Five-town forum draws crowd to discuss future of Mount Abe

BRISTOL — About 50 community members gathered this past Saturday morning at Mount Abraham Union High School to facilitate a process for the entire community to “take ownership of stuff we think really needs to get done” at the high school and, according to Bristol resident David Brynn, apply that energy collaboratively with the school board and high school administration.
The group behind the community meeting call itself the Five-Town Steering Committee. It was the second Community Forum the group has hosted to discuss MAUHS’s role in the Five-Town community. The first forum was held on Jan. 6, during which the group collected input from 70 participants about the ways the district towns — Bristol, Monkton, New Haven, Starksboro and Lincoln — can support the high school and vice versa.
This round, the committee distilled these ideas, distributed them in a handout, and directed two breakout groups for more concrete discussion and action steps.
Among those attending Saturday’s meeting were five current students at the high school, a handful of members of five-town school boards being dissolved under Act 46, parents of current and former students, teachers and former teachers from around the district, one member of the Bond Renovation Committee, public employees, and interested community members with no direct affiliation with the school.
The Steering Committee has formed a nonprofit to officially facilitate this community effort with the official title: the “5-Town Community Learning Network.” Its stated mission is to “compile, create and curate local collaboration opportunities in support of community vitality.”
The pressing “collaboration opportunity” at hand is the inadequacy of the high school building on Airport Road in Bristol. Students emphasized the lack of light available in the building as well as the dramatic temperature fluctuations that inhibit learning, likening the school to a prison several times.
Addison Northeast Supervisory Union residents have failed to pass three bonds over the past four years to fund much-needed maintenance to the building. On Town Meeting Day in March, voters scoffed at the $29.5 million price tag for the most recent renovation plan. Many have found the plans to be too ambitious and costly.
Participants in one breakout room at Saturday’s forum discussed ways the high school building could be further integrated into the lives of the adult community, particularly older residents, to make best use of the building as critical community infrastructure and incentivize investment. Some compelling ideas were voiced, such as a dialysis center for five-town residents who regularly travel either to Rutland or Burlington for dialysis, along with adult learning classes similar to those at Champlain Valley Union High School in Hinesburg.
The conversation quickly migrated to the issue of “deferred maintenance” of the building to try and understand exactly what is needed to address the most urgent needs of the building, and what that would cost. This prompted more questions than answers.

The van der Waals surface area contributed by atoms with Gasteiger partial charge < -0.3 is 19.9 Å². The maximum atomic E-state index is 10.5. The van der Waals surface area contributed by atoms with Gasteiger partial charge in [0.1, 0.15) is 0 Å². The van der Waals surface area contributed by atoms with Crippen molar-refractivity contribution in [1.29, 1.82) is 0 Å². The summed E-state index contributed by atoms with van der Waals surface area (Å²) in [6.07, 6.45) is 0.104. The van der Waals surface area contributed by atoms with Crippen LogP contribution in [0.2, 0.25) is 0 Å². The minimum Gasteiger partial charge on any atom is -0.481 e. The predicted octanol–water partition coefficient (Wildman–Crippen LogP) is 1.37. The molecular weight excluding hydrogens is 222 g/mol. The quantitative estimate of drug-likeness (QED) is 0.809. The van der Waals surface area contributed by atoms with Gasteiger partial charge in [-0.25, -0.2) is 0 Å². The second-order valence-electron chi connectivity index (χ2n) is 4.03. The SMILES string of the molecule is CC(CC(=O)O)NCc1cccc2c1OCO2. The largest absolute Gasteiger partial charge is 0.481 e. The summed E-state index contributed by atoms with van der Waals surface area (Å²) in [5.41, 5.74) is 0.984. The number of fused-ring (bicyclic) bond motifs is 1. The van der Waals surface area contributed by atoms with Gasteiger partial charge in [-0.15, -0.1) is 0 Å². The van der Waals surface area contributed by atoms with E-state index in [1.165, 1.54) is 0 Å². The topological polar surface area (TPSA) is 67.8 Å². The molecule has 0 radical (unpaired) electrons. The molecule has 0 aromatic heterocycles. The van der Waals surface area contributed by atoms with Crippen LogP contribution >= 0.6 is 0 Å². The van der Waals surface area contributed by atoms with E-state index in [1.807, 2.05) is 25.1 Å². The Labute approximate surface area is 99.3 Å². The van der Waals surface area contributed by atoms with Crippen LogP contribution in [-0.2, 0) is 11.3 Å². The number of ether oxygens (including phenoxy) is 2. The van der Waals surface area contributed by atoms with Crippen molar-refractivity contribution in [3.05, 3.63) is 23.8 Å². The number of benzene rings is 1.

Bob Patterson, a member of the ANESU Renovation Committee and former fire marshal with decades of experience in public facilities, emphasized that the committee had done little to investigate the true cost of a project that solved critical issues that weren’t a wholesale renovation of the building.
“I’ve been in a lot of schools because of my job. And this is one of the best-kept schools in the state,” Patterson told the group. “This building here is a solid building. In my mind, there’s not a lot of deferred maintenance. In fact this (cafeteria) was redone two or three years ago. I found that the cost was excessive for what (the Renovation Committee was) trying to do.”
An outcome of the discussion was the need to investigate the most urgent needs of the building, involving local construction professionals, students and administrators, and to assess the cost.
The gym was also brought up as a critical piece of infrastructure that needed expansion and improvements, and was tabled as a subject of further conversation.
A second breakout group that focused on the educational resources of the school discussed the emergent gaps in teen physical and emotional health issues and interests, especially in light of recent staff cuts in the nurse’s office.
Starksboro resident Caleb Elder said the group also talked about “mechanisms for plugging community engagement into school governance structure, which is now through the new merged (Mount Abraham Unified School District) board.” The obvious place this would happen would be the school councils, mandated under Act 46, to promote communication and field more community input within the consolidated board.
The Steering Committee collected information on personal interest to coordinate further follow-up in the six most pressing areas.
Su White, an organizer of the event, sees the 5-Town Community Learning Network serving as “a central processing place so that information is disseminated,” helping to “build the community that can identify both the projects and the energy (to carry those projects out), and then to connect with the people who aren’t here and bring them into it.”
It is uncharted territory, but the energy was palpable.
“We’re modeling a very different process,” said White. “It’s very exciting.”
White wants the entire community at the table:
“The invitation continues to go out to everybody who has interest and investment in the school. And those are taxpayers, administrators, teachers, former and perspective parents. It’s all of us.”

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